Endogenous growth, decline in social capital and expansion of market activities
AbstractWe model in an endogenous growth set-up the hypotheses that the expansion of market activities weakens social capital formation, and that firms can invest in formal mechanisms of control and enforcement to substitute for social capital (trust, work ethics, honesty). The model shows that the economy tends to grow faster when it is relatively poorer in social capital and that perpetual growth can be consistent with the progressive erosion of social capital. These results may help reconciling Putnam’s claim that social capital has declined in the U.S. with the satisfactory growth performance of the U.S. economy over the same period.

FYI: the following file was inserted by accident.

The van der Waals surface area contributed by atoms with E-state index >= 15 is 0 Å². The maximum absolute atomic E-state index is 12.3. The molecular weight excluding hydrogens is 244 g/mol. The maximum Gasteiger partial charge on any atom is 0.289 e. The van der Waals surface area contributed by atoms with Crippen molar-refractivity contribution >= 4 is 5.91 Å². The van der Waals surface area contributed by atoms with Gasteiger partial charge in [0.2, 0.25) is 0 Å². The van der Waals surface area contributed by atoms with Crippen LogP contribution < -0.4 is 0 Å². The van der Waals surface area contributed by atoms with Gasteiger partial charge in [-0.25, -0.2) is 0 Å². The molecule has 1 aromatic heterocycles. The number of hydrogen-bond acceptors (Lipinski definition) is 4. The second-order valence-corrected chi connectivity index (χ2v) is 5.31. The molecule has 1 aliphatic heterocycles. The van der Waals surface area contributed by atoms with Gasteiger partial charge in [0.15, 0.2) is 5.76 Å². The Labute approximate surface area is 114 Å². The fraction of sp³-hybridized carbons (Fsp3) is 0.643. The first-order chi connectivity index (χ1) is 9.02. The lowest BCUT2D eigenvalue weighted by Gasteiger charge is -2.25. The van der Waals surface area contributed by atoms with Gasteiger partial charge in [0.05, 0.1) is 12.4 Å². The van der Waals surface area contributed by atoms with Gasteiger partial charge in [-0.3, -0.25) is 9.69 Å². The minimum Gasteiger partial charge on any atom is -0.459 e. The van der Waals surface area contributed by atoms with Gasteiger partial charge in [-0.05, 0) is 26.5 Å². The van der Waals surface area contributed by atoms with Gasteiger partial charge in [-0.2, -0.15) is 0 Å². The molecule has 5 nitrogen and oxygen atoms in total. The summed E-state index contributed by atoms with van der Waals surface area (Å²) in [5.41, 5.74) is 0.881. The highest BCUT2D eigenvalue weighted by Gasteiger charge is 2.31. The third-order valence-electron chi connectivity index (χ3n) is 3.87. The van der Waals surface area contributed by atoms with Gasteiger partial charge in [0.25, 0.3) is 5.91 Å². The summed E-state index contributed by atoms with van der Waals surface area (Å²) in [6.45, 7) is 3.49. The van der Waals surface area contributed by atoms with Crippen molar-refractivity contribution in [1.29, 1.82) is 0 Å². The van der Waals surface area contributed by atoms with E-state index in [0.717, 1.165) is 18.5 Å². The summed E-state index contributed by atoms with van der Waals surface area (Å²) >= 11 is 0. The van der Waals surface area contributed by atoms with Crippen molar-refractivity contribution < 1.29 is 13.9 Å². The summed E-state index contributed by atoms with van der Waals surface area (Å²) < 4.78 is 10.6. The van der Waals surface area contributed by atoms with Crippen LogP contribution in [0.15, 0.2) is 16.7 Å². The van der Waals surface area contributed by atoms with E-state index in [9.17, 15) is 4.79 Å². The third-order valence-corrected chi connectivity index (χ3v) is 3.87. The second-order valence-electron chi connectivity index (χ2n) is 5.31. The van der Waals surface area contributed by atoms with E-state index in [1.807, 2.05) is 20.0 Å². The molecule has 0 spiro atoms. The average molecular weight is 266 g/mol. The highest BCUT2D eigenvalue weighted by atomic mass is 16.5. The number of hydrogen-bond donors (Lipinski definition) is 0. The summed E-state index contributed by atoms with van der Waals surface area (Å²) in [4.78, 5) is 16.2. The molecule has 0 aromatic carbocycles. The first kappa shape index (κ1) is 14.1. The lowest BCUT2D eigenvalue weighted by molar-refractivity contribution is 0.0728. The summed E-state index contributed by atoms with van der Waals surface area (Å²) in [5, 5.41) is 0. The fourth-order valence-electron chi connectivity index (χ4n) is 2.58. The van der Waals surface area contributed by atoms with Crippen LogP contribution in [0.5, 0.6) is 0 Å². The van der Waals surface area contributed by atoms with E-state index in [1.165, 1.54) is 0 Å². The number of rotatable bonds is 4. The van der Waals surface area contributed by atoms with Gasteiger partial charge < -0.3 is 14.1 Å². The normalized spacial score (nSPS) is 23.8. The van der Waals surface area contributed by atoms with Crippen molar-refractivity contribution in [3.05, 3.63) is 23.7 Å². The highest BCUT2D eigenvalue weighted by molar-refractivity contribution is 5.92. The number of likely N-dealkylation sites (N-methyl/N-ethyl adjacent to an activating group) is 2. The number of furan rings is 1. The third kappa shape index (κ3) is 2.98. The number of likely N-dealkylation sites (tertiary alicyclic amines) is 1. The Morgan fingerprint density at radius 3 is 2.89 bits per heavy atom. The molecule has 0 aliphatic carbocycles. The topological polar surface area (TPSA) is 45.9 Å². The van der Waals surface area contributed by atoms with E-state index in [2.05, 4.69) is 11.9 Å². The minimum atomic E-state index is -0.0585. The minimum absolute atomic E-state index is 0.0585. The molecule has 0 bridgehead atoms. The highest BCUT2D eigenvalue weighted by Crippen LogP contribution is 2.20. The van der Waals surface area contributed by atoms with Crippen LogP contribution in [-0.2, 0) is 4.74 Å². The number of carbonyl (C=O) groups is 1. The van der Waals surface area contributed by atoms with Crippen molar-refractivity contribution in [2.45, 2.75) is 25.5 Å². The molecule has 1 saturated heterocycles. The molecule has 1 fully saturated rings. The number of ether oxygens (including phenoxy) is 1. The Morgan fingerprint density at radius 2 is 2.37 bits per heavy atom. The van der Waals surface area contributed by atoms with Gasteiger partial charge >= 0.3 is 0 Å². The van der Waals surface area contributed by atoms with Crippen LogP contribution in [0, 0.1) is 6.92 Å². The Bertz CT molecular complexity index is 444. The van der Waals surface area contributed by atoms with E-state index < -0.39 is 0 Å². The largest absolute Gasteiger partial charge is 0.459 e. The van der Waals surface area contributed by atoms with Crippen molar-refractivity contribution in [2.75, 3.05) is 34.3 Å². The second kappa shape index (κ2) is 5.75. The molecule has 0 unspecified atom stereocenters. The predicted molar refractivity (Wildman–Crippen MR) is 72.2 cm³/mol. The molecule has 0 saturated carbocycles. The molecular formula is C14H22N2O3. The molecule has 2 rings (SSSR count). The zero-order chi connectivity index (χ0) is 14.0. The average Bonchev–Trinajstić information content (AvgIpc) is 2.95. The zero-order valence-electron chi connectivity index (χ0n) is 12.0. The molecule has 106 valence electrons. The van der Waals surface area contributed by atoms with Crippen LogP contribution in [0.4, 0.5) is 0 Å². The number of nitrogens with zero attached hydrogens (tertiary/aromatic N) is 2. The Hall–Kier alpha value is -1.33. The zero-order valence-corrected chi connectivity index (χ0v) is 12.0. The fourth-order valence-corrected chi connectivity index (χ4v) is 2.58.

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Bibliographic InfoPaper provided by University Library of Munich, Germany in its series MPRA Paper with number 3341.
Date of creation: May 2007
Date of revision:
Generalized trust; externalities; marketization; social assets;
Find related papers by JEL classification:
- Q20 - Agricultural and Natural Resource Economics; Environmental and Ecological Economics - - Renewable Resources and Conservation - - - General
- O41 - Economic Development, Technological Change, and Growth - - Economic Growth and Aggregate Productivity - - - One, Two, and Multisector Growth Models
- O13 - Economic Development, Technological Change, and Growth - - Economic Development - - - Agriculture; Natural Resources; Environment; Other Primary Products
- Z13 - Other Special Topics - - Cultural Economics - - - Economic Sociology; Economic Anthropology; Social and Economic Stratification
This paper has been announced in the following NEP Reports:
- NEP-ALL-2007-06-11 (All new papers)
- NEP-BEC-2007-06-11 (Business Economics)
- NEP-SOC-2007-06-11 (Social Norms & Social Capital)
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